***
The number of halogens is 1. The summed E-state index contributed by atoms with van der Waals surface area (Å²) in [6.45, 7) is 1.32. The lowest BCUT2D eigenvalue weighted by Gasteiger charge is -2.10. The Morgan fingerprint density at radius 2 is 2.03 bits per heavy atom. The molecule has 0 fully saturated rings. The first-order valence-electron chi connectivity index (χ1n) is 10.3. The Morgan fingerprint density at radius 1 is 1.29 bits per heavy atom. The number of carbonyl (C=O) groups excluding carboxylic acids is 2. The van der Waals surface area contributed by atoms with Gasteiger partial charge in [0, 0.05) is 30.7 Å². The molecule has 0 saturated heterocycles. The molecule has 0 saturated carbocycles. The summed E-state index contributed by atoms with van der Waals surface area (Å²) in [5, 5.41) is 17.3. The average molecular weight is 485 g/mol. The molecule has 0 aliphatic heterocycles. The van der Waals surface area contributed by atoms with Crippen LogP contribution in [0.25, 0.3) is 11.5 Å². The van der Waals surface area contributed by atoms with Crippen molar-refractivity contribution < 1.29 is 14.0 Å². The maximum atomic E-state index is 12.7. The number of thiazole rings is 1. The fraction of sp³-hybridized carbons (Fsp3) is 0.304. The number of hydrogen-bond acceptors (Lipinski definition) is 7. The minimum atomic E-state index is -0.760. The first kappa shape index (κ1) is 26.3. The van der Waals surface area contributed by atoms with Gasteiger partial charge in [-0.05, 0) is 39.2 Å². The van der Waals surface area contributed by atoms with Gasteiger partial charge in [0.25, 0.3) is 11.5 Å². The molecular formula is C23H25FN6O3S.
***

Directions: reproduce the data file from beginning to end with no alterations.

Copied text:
The number of halogens is 1. The summed E-state index contributed by atoms with van der Waals surface area (Å²) in [6.45, 7) is 1.32. The lowest BCUT2D eigenvalue weighted by Gasteiger charge is -2.10. The Morgan fingerprint density at radius 2 is 2.03 bits per heavy atom. The molecule has 0 fully saturated rings. The first-order valence-electron chi connectivity index (χ1n) is 10.3. The Morgan fingerprint density at radius 1 is 1.29 bits per heavy atom. The number of carbonyl (C=O) groups excluding carboxylic acids is 2. The van der Waals surface area contributed by atoms with Gasteiger partial charge in [0, 0.05) is 30.7 Å². The molecule has 0 saturated heterocycles. The molecule has 0 saturated carbocycles. The summed E-state index contributed by atoms with van der Waals surface area (Å²) in [5, 5.41) is 17.3. The average molecular weight is 485 g/mol. The molecule has 0 aliphatic heterocycles. The van der Waals surface area contributed by atoms with Crippen LogP contribution in [0.25, 0.3) is 11.5 Å². The van der Waals surface area contributed by atoms with Crippen molar-refractivity contribution < 1.29 is 14.0 Å². The maximum atomic E-state index is 12.7. The number of thiazole rings is 1. The fraction of sp³-hybridized carbons (Fsp3) is 0.304. The number of hydrogen-bond acceptors (Lipinski definition) is 7. The minimum atomic E-state index is -0.760. The first kappa shape index (κ1) is 26.3. The van der Waals surface area contributed by atoms with Gasteiger partial charge in [-0.05, 0) is 39.2 Å². The van der Waals surface area contributed by atoms with Gasteiger partial charge in [0.25, 0.3) is 11.5 Å². The molecular formula is C23H25FN6O3S.